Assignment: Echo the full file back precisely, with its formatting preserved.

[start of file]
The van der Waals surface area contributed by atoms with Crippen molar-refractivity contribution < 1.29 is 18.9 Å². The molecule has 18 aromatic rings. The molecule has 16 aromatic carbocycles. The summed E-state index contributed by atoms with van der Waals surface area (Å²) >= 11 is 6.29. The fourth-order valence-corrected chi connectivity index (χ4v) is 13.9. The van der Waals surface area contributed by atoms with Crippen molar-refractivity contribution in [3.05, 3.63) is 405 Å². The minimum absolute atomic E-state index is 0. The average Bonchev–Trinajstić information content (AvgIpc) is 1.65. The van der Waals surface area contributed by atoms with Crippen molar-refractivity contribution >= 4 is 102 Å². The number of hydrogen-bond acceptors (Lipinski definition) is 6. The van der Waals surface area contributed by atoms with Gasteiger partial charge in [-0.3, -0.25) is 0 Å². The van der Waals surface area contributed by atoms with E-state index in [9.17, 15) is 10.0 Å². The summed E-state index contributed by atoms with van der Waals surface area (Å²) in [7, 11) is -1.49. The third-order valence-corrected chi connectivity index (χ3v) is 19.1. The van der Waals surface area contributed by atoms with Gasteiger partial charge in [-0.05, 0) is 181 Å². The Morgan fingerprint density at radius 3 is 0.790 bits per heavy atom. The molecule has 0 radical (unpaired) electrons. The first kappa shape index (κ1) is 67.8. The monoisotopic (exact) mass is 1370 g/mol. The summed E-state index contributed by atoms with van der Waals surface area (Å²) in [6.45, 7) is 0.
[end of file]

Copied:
The van der Waals surface area contributed by atoms with Crippen molar-refractivity contribution < 1.29 is 18.9 Å². The molecule has 18 aromatic rings. The molecule has 16 aromatic carbocycles. The summed E-state index contributed by atoms with van der Waals surface area (Å²) >= 11 is 6.29. The fourth-order valence-corrected chi connectivity index (χ4v) is 13.9. The van der Waals surface area contributed by atoms with Crippen molar-refractivity contribution in [3.05, 3.63) is 405 Å². The minimum absolute atomic E-state index is 0. The average Bonchev–Trinajstić information content (AvgIpc) is 1.65. The van der Waals surface area contributed by atoms with Crippen molar-refractivity contribution >= 4 is 102 Å². The number of hydrogen-bond acceptors (Lipinski definition) is 6. The van der Waals surface area contributed by atoms with Gasteiger partial charge in [-0.3, -0.25) is 0 Å². The van der Waals surface area contributed by atoms with E-state index in [9.17, 15) is 10.0 Å². The summed E-state index contributed by atoms with van der Waals surface area (Å²) in [7, 11) is -1.49. The third-order valence-corrected chi connectivity index (χ3v) is 19.1. The van der Waals surface area contributed by atoms with Gasteiger partial charge in [-0.05, 0) is 181 Å². The Morgan fingerprint density at radius 3 is 0.790 bits per heavy atom. The molecule has 0 radical (unpaired) electrons. The first kappa shape index (κ1) is 67.8. The monoisotopic (exact) mass is 1370 g/mol. The summed E-state index contributed by atoms with van der Waals surface area (Å²) in [6.45, 7) is 0.